To arrive at a better advisory approach, consider sharing the same insights and perspectives we employ when renting a car for our own use. Begin by providing a more complete explanation of the many risks involved. Review the strengths and limitations of the various forms of protection that are or can be available. Once the risks and available solutions are understood, consumers should weigh the relative costs and benefits of those options and arrive at a decision that makes the most sense to them. The decision to purchase or decline the damages waiver may even vary based on the specific circumstances of each rental. Given the variables and the personal choices that influence our decisions, it seems wrong minded to provide those we advise a simple "always" or "never" answer to this question.

As it concerns the decision to purchase the damages waiver from the rental car provider, I am most comfortable offering to others the approach that makes the most sense to me personally.

Renting a Car for Just a Day (or Even a Few Days)?

  • Why not simply remove the hassle and the possibility of uncovered costs arising from a possible claim and purchase the damages waiver? This decision not only eliminates the potential for financial risk but also, more importantly, the time and aggravation of being involved in claims disputes between the car rental company and other parties.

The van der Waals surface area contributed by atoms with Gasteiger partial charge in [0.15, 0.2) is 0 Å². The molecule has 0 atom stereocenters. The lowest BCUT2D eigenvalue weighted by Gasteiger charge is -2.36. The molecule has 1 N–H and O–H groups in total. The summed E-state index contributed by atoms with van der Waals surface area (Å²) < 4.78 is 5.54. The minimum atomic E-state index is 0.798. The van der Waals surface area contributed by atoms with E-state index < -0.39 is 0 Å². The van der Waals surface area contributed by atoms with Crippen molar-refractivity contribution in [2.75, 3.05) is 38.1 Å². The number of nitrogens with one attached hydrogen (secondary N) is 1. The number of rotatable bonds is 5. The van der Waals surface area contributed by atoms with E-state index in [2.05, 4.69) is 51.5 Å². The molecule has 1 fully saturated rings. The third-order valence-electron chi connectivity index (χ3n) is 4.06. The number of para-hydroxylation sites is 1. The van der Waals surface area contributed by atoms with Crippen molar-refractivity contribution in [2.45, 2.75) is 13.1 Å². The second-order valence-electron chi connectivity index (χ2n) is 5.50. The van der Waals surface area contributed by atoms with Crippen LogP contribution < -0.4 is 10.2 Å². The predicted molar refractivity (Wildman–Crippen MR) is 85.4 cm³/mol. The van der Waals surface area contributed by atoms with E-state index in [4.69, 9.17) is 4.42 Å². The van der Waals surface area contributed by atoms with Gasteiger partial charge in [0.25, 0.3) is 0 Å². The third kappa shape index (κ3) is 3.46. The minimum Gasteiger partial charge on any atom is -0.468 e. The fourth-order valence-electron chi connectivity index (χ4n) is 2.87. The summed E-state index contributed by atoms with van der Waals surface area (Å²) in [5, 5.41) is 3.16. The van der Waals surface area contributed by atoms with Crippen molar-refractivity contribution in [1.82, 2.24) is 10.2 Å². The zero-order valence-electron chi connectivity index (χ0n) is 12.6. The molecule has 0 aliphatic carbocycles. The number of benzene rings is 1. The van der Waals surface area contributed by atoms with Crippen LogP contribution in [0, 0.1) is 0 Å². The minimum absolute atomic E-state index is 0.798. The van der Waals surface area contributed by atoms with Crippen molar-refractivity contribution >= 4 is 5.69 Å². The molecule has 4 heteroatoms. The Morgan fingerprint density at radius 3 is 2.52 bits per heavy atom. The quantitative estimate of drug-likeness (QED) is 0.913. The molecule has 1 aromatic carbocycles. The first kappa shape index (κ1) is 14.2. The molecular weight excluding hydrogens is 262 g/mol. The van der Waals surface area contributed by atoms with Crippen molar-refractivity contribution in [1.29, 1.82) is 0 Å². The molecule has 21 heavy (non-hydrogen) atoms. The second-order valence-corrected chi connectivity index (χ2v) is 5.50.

• When doing so, be aware of the conditions of the waiver, especially who can and cannot drive the car.

Renting a Car for a Period of Time That Causes the Total Cost of Buying the Waiver To Exceed Your Personal Financial Pain Threshold?

  • If the daily cost of the waiver spread over many days exceeds what you are willing to pay, embrace alternative protection strategies to reduce the risks when declining the waiver.
  • Examine purchasing personal automobile coverage from one of the few insurers that provide greatly broadened protection for rental cars.
  • Understand the benefits available from your credit card(s) and rent the car with the credit card providing the broadest protection. Consider adding a credit card provider offering increased protection.
  • Embrace the simple "best practice" of using the camera or video feature of a cell phone to carefully document the condition of the rental car before accepting and upon returning it. Be sure the images include the rental car representative who will also be documenting the condition of the car.

Rent a Car with Frequency?

  • The broad protection and modest annual fee associated with the annual plan option for the stand-alone primary coverage referenced above have a very strong appeal: namely, broad protection, peace of mind, and savings. While there may be other plans similar to this one, embracing this protection solution is wise for those who rent cars with any frequency.